Self-care, self-healing, self-confidence are all paramount, as I have recently realised. But those are not the same thing as cultivating a self-aware reserve of your talent, ability, and intelligence in your consciousness and grooming it from time to time. Nurturing it, tending to it lest, you fear, you lose your self-confidence and sense of self-worth.

Beyond self-esteem and self-respect, beyond working towards a self that is at peace with itself and who, by virtue of said peace, is able to careful walk along that edge of self-confidence without wallowing in it, I don’t think there is anything more to work towards, as far as the self is concerned. Once that is achieved, the rest, whatever comes along, is not the self that is doing it.

Amr Diab’s Maak Albi, in English

I’ve tried something new today. I love the sound of Egyptian Arabic, and Amr Diab’s music makes it somehow even more appealing and attractive to me. Maak Albi is one of my favourite songs by him. I have attempted to transcreate the lyrics drawing upon the little I know of the language and reading English renderings of it all from over the web. Here goes.

My Heart Is Yours

Tell me, my love, why is it

That I perish in your longing

When you’re far away from me –

Until you come back to me and

I am comforted again.


Tell me, my love, what is it

That has changed me,

How have I been occupied

In all the while that you hadn’t happened to me?



My heart is with you

Don’t leave my side

Because when you do, I miss you

My heart is with you

And I swear, I can’t ever forget you

There can be no one other than you, my love,

You, who is the best of all the angels.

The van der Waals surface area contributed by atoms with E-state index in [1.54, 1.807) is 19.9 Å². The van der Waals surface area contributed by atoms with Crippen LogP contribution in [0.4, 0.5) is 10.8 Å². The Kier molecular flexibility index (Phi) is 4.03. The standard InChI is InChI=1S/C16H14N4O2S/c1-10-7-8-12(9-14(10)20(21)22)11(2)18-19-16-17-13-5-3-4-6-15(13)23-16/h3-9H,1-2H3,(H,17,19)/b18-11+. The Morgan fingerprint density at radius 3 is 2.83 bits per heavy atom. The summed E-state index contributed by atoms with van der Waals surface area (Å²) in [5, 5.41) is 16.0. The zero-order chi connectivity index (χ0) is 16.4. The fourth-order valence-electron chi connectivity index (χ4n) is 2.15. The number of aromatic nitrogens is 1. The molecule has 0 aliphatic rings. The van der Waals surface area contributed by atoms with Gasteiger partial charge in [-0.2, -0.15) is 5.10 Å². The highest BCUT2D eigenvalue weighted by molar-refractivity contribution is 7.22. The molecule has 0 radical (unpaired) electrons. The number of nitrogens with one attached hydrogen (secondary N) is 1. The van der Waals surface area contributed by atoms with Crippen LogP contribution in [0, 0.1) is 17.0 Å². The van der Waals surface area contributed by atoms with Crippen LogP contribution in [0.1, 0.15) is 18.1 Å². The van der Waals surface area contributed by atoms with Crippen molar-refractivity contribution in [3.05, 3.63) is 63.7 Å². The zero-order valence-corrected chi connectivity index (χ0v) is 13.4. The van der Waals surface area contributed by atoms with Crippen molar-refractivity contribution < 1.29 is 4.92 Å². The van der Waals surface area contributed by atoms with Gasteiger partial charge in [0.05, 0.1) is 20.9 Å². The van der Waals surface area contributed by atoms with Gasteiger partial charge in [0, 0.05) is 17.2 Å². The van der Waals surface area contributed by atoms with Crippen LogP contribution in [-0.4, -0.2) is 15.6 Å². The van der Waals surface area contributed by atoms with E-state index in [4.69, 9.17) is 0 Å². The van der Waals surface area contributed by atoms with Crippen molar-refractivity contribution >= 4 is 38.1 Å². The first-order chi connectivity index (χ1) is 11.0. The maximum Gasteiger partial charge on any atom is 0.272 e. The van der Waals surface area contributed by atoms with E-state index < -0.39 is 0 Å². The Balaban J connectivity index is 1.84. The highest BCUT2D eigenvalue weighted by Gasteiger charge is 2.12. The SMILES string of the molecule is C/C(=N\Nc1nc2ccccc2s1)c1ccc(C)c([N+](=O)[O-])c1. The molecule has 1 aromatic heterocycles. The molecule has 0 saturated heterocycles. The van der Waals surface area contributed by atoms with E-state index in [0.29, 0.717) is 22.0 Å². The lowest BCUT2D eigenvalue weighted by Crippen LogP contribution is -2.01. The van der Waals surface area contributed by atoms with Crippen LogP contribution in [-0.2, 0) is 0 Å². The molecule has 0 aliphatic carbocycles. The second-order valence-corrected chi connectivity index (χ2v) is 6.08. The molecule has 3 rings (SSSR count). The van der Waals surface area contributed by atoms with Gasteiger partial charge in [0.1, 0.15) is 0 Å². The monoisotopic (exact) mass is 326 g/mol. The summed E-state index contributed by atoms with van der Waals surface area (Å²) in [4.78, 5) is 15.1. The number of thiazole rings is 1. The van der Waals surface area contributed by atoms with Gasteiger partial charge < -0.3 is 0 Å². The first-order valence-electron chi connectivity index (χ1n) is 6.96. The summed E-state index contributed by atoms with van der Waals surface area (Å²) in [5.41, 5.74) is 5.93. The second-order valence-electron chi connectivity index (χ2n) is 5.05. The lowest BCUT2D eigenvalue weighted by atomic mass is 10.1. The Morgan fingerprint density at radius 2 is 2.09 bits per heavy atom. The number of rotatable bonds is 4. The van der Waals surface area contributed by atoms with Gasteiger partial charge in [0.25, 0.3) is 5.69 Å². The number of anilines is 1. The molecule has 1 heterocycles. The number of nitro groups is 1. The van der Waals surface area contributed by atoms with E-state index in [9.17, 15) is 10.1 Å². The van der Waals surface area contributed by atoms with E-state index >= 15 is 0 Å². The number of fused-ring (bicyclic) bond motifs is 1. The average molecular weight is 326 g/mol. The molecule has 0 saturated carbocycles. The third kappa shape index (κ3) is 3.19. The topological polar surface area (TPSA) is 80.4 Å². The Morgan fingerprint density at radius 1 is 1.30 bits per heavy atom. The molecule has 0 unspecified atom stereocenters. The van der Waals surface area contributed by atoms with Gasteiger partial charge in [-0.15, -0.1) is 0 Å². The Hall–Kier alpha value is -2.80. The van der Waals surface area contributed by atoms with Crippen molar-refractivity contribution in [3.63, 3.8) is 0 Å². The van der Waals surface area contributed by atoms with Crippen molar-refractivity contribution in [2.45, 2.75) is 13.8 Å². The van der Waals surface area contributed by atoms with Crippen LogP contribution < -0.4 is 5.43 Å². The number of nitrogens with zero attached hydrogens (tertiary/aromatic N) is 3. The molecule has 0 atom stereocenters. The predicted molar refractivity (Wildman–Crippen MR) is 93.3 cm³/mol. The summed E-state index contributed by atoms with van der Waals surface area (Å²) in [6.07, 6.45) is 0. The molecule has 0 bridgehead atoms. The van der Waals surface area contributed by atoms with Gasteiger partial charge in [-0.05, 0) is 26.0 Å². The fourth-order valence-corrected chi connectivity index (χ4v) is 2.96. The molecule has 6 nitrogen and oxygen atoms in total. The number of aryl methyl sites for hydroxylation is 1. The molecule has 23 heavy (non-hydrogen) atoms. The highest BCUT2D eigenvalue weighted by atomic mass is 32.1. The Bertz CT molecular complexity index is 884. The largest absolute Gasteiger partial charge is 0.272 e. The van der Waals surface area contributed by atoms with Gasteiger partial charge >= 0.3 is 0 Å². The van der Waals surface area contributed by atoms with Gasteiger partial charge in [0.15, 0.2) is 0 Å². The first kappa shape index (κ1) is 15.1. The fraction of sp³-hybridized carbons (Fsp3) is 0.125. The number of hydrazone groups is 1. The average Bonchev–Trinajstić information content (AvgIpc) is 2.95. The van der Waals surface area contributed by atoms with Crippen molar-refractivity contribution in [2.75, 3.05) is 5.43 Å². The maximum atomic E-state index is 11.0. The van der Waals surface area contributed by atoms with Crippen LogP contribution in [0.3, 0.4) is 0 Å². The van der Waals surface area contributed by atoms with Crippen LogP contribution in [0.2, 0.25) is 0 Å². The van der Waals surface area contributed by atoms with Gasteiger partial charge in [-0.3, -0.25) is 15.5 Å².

All my best days, all my most wonderful years

Are yet to be lived – with you

Next to you,

For who else could I ever desire?


I address my song to you

Love cannot be other than you –

I have opened my eyes to it

And in it

I’ve known peace.




(I’ve referred chiefly to this site, and the song’s official video on YouTube.)

A Noise Too Many

I am grown so weary and intolerant of noise. All around me there seem to be babies and man-children who will cackle at 12 am like there’s no tomorrow, run about the compound playing football, or just stomp around because they can and it is a free country and because they are men. It is very difficult for me to restrain myself from screaming at them in all my deranged, incoherent glory.

But we can only do certain things. Others we must grapple with somehow — perhaps through the adoption of stoicism.

I wrote the above as children right outside my house chased each other, causing the very ground to rumble. But then I got up, strode straight to my door and peeking out of it, kindly, told the little girls (girls they were, note) that they should go to bed, was it not too late? Two tiny faces smiled at me shyly, and while I know I spoke gently, I don’t think I was smiling. But they smiled at me, tossed their heads to indicate assent, to the effect that the ground beneath my feet (or, well, the foot of my bed) has ceased to rumble. Though I must and will point out that the cackle and the thump of the football down below in the compound still persists and I expect it to do so for at least an hour.